'Our Gods and Goddesses Are Closer to Us'

How modern pagans are reviving the polytheistic religions of the ancient Greeks, Druids, Egyptians, and other civilizations.

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Jennifer Guimaraes, a 22-year-old Las Vegas homemaker and mother, says the internet is vital to her worship of the Greek gods. She and her boyfriend, also a Hellenic reconstructionist, founded Thiasos Dionysos, an online discussion group dedicated to the Greek god of wine and agriculture with about 60 regular participants. Members exchange information online, but worship on their own.

Guimaraes, who came to the Greek gods after a period practicing Wicca, says tapping into the ancient rituals of the past brings a sense of authenticity she has not found in other religions.

"Even though a lot of people consider it a dead religion, reconstructionists approach it in a way that it is not dead. It is personal. If you crave some sort of tradition, this is where people are going to look for it."

It isn't just the Greek gods that are enjoying revived interest. There are Egyptian, Norse, Roman, Celtic and Druidic reconstructionists as well, with small groups of six to thirty people meeting in places as varied as Texas, California, Florida and Illinois.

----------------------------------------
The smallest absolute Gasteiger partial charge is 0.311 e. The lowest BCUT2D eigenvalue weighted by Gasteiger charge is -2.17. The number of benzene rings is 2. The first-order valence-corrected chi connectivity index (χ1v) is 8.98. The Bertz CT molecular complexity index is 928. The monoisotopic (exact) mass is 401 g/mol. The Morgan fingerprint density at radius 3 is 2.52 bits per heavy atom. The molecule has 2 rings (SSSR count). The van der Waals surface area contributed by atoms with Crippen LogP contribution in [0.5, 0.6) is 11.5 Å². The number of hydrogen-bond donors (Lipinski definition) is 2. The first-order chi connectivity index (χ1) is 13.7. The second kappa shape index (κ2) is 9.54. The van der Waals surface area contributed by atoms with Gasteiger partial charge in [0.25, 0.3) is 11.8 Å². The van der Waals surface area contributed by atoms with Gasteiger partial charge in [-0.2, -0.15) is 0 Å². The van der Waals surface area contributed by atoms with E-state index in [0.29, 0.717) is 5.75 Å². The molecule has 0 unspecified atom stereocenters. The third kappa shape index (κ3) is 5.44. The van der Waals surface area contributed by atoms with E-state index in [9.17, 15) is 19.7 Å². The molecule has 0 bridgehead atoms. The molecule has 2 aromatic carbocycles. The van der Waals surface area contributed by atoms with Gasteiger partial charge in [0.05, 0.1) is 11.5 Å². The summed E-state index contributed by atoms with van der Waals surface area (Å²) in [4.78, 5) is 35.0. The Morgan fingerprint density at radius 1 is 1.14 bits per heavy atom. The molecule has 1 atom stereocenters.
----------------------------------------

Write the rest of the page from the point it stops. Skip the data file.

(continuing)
Paula Ashton is a 35-year-old executive assistant in Chicago and a member of the Kemetic Orthodox faith, a group that worships the Egyptian gods. Kemetic Orthodox recently made the leap from online community to a physical one with the opening of a temple in Joliet, Ill.


"It seems to me like I have personal relationship to my god," Ashton said of what draws her to her faith and the goddess known as Aset, or Isis. "She is looking out for me. Then I look at strangers and they, too, have a personal connection with their god, be it Jesus or whoever, and we are all connected. We are all part of this. It helps me understand strangers better. It helps me understand humanity better. It helps me get in touch with the rest of the world, it helps me be more compassionate."

In Walnut Creek, Calif. Stefn [CQ] Thorsman is "steersman," or chief executive, for the Troth, an organization of affiliated "kindreds," or small groups, and solo practitioners of Asatru, a form of Norse reconstructionism. Thorsman, a stand-up comedian, said one of the appeals of Norse polytheism is that it reveres the divine in all things, living and inanimate, male or female.

"Our gods and goddesses are closer to us," he said. "We don't grovel before them. We stand before them. We don't look to them for perfection. Just as there is male and female in all of nature there, there is male and female in the spirit world. Having a male, all-seeing, all-perfect, very angry and vindictive God just did not call to me."

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